assessment. Strap-down belts were used to stabilize the hip                         subjects during the 24-month training intervention.
area and enhance hip flexion and extension assessments.
Strength and mobility of the EX group were evaluated every
6 months during the 24-month intervention. The 6-month                              Analyses
assessments were used to update training prescriptions and                            Means and standard deviations were calculated on all
for the analyses in this study. Plantar flexors, knee exten-                         of the data. To evaluate overall lower body strength and
sors, and flexors (lower extremity—legs measured simulta-                            mobility, composite strength and mobility (means of the
neously), and hip flexors and extensors (trunk) were the                             individual strength and mobility variables, respectively)
742                                                                       BRANDON ET AL.



                                        Table 2. Baseline Physical Characteristics of the Subjects Based on Gender
                                       Males                                                Females                                                         Total
                      EX N ¼ 11                       CO ¼ 10                EX N ¼ 5                    CO N ¼ 5                       EX N ¼ 16                     CO N ¼ 15
Variable             X           SD               X             SD           X           SD            X                SD             X             SD              X           SD
Age (y)              65.7        7.5             65.9           7.5        66.7        7.9             66.9             5.6            65.8           7.6            66.3         6.8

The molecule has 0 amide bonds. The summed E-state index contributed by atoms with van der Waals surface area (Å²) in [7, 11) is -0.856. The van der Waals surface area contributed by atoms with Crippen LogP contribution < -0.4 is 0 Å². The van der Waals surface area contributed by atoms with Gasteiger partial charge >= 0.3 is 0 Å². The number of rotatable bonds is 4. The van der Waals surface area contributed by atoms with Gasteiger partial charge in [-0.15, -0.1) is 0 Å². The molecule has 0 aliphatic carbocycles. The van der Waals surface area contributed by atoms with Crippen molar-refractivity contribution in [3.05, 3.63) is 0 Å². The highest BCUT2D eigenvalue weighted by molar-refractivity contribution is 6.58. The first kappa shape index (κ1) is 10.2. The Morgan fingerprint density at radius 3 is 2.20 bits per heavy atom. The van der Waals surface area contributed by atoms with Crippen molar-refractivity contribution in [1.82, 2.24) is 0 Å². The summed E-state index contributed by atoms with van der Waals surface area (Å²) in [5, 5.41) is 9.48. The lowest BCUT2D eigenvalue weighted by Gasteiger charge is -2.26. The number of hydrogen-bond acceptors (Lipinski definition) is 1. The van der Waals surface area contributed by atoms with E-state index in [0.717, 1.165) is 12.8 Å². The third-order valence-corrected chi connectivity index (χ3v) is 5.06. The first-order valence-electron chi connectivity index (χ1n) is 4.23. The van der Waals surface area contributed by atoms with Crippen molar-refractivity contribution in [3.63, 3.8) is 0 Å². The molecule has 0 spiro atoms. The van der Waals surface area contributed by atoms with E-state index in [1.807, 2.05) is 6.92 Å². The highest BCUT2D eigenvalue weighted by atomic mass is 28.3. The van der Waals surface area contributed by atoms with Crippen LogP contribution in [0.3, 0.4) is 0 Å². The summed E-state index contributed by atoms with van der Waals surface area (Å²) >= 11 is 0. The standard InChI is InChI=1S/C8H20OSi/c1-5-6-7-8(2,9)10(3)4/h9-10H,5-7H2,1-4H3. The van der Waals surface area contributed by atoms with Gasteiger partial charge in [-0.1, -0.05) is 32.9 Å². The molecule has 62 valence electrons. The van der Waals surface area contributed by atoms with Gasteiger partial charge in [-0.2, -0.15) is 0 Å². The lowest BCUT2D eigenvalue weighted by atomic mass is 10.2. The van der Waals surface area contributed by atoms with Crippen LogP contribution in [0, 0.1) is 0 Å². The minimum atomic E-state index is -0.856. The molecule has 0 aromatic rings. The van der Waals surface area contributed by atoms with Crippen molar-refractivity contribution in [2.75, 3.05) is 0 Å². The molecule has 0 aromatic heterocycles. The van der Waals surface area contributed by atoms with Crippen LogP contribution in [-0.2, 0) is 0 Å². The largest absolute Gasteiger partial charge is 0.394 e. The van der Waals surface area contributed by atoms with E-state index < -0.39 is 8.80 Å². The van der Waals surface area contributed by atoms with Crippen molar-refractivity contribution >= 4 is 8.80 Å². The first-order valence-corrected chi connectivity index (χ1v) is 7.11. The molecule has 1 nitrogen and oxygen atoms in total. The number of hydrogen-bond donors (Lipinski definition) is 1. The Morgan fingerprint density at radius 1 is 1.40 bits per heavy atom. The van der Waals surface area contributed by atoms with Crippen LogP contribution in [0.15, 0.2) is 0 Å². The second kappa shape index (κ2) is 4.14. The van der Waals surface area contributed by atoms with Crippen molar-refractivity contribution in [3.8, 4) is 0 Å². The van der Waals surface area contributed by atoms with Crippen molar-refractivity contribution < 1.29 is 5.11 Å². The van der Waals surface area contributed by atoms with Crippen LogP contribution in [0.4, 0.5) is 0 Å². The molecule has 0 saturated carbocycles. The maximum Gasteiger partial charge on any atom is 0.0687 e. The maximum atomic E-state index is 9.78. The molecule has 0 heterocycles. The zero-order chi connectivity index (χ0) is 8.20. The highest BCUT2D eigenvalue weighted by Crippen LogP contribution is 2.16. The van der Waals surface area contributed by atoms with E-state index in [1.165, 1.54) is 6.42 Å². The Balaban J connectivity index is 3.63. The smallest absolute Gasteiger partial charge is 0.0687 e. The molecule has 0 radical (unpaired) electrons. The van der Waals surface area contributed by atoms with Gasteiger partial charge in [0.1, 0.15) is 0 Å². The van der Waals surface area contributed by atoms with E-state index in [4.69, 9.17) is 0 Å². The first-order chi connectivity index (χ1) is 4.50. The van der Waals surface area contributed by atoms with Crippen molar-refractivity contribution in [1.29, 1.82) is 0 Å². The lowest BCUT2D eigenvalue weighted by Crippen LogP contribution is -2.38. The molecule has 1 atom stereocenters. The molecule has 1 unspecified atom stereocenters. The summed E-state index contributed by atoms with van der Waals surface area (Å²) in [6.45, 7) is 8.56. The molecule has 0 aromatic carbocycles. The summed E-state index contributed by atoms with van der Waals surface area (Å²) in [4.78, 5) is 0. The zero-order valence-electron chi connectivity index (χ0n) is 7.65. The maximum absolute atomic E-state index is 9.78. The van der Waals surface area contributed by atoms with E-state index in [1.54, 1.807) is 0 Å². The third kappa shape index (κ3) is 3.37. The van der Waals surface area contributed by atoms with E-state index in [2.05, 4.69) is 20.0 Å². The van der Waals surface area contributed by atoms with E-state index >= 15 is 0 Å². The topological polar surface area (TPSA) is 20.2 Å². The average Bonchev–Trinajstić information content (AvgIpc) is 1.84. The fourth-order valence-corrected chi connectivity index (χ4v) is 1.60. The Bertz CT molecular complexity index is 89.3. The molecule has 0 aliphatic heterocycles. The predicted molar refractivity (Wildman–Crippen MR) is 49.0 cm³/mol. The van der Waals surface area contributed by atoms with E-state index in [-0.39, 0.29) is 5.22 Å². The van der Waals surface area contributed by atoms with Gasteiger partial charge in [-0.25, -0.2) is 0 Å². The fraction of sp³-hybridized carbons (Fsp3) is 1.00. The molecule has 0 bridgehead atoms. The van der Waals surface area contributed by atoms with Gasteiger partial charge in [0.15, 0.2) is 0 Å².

Height (cm)         176.1        9.0            172.2           6.1       163.2*       6.4            159.3             5.4           171.5           8.1           168.1         5.4
Weight (kg)          97.2       18.1             93.7          21.3        76.3*      13.0             80.3            14.6            89.9          16.3            88.8        19.9
   Note: *Group means different at p , .01 based on gender. EX ¼ exercisers; CO ¼ controls; X ¼ mean; SD ¼ standard deviation.



were calculated. Percent change was computed from the                                      illness; their spouse became ill and they had to care for
means. Mobility and strength responses were evaluated for                                  them; or they relocated to another city.
differences between the EX and CO groups over time using                                      There were no differences in baseline physical character-
repeated measures analysis of variance (ANOVA) and                                         istics between the EX and CO groups (Table 2). The thigh
       ´
Scheffe post hoc tests. Subjects with complete data sets for                               circumferences of the EX subjects did not change over time,
a test period were included in data analyses. Variables with                               but thigh skinfold thickness decreased at 24 months ( p ¼
missing values were omitted from analyses.                                                 .045; Table 3). This suggests that the thigh muscle mass of
                                                                                           the EX subjects increased during training, but there were no
RESULTS                                                                                    changes for the CO subjects.
   There was over an 85% training and retesting adherence                                     Since the training response patterns were similar for both
rate for the EX subjects and a similar retesting rate for                                  absolute (1RM) and relative (1RM/BW) strength, and
the CO subjects included in the data analyses. There was                                   support of body weight is important for mobility tasks,
a cumulative 45% and 35% dropout rate among the EX                                         1RM/BW values were used in this study. Relative strength
and CO subjects, respectively, over the 24-month study                                     expressions normalized the data for body weight, as baseline
(Table 1), but baseline individual and composite strength                                  strength values for the EX and CO groups were not different
and mobility were not different between the completers                                     for any of the variables, except the CO group had higher hip
and dropouts. These were relatively high dropout rates, but                                flexor values. Repeated measures ANOVA analyses re-
appeared to reflect the difficulty of getting diabetics com-                                 vealed significant ( p . .001) group and time effects for all
mitted to long-term exercise programs. Reasons for drop-                                                                       ´